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  1. Enthymematic Parsimony.Fabio Paglieri & John Woods - 2011 - Synthese 178 (3):461 - 501.
    Enthymemes are traditionally defined as arguments in which some elements are left unstated. It is an empirical fact that enthymemes are both enormously frequent and appropriately understood in everyday argumentation. Why is it so? We outline an answer that dispenses with the so called "principle of charity", which is the standard notion underlying most works on enthymemes. In contrast, we suggest that a different force drives enthymematic argumentation—namely, parsimony, i.e. the tendency to optimize resource consumption, in light of the agent's (...)
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  • The Authority of the Fallacies Approach to Argument Evaluation.Catherine Hundleby - 2010 - Informal Logic 30 (3):279-308.
    Popular textbook treatments of the fallacies approach to argument evaluation employ the Adversary Method identified by Janice Moulton (1983) that takes the goal of argumentation to be the defeat of other arguments and that narrows the terms of discourse in order to facilitate such defeat. My analysis of the textbooks shows that the Adversary Method operates as a Kuhnian paradigm in philosophy, and demonstrates that the popular fallacies pedagogy is authoritarian in being unresponsive to the scholarly developments in informal logic (...)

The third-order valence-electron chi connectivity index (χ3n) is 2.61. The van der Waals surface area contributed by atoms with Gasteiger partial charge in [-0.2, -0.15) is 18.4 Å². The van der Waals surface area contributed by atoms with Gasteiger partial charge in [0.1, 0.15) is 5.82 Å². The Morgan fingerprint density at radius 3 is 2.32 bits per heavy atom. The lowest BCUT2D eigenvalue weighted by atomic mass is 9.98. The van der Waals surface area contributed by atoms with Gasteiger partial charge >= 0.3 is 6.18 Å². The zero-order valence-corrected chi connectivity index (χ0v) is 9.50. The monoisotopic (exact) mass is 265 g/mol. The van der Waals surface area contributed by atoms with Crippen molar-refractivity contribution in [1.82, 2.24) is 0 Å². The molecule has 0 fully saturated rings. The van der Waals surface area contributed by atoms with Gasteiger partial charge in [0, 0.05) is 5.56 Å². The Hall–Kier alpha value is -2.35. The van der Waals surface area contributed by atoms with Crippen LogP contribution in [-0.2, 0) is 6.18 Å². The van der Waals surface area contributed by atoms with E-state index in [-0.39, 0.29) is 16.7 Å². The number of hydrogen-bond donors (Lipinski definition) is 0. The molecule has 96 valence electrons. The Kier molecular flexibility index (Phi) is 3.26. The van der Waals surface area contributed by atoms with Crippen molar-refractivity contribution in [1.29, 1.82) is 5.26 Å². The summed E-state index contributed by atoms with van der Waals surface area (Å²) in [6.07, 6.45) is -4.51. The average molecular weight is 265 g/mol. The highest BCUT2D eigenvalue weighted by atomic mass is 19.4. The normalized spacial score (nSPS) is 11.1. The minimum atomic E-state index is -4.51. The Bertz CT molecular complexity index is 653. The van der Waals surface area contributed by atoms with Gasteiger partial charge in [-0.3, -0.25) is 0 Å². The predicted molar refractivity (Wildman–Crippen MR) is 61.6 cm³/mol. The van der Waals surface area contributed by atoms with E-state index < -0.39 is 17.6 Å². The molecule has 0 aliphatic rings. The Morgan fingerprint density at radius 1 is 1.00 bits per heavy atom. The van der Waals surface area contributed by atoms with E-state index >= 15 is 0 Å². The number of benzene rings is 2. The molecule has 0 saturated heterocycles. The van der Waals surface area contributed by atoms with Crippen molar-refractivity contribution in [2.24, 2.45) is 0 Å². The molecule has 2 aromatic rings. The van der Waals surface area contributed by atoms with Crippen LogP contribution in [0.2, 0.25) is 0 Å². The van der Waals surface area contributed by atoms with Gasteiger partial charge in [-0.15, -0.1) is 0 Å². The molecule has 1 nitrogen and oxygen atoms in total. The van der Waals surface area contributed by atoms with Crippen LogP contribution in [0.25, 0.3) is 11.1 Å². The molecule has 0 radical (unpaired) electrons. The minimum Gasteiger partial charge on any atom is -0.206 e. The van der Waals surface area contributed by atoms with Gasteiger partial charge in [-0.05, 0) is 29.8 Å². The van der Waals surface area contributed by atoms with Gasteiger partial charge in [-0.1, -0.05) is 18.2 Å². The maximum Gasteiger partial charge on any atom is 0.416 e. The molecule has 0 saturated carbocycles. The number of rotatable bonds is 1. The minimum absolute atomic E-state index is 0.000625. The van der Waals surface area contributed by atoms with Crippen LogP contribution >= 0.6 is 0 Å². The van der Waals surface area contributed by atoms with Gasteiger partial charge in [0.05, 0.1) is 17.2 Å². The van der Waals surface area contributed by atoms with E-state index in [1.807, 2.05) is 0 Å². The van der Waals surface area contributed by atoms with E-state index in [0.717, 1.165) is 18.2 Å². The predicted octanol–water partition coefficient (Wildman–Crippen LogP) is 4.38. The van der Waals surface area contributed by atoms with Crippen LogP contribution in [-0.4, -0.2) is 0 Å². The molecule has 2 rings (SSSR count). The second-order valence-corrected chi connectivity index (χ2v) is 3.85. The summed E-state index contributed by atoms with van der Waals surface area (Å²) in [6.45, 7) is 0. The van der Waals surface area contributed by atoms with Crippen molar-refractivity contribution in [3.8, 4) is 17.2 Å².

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  • Visual Analogies and Arguments.Ian Dove & Marcello Guarini - unknown
    I argue that a basic similarity analysis of analogical reasoning handles many apparent cases of visual analogy. I consider how the visual and verbal elements interact in analogical cases. Finally, I offer two analyses of visual elements. One analysis is evidential. The visual elements are evidence for their ver-bal counterparts. One is non-evidential: the visual elements link to verbal elements without providing evi-dence for those elements. The result is to make more room for the logical analysis of visual argumentation.
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  • Common Pedagogical Weaknesses in Critical Thinking Textbooks and Courses.Claude Gratton - unknown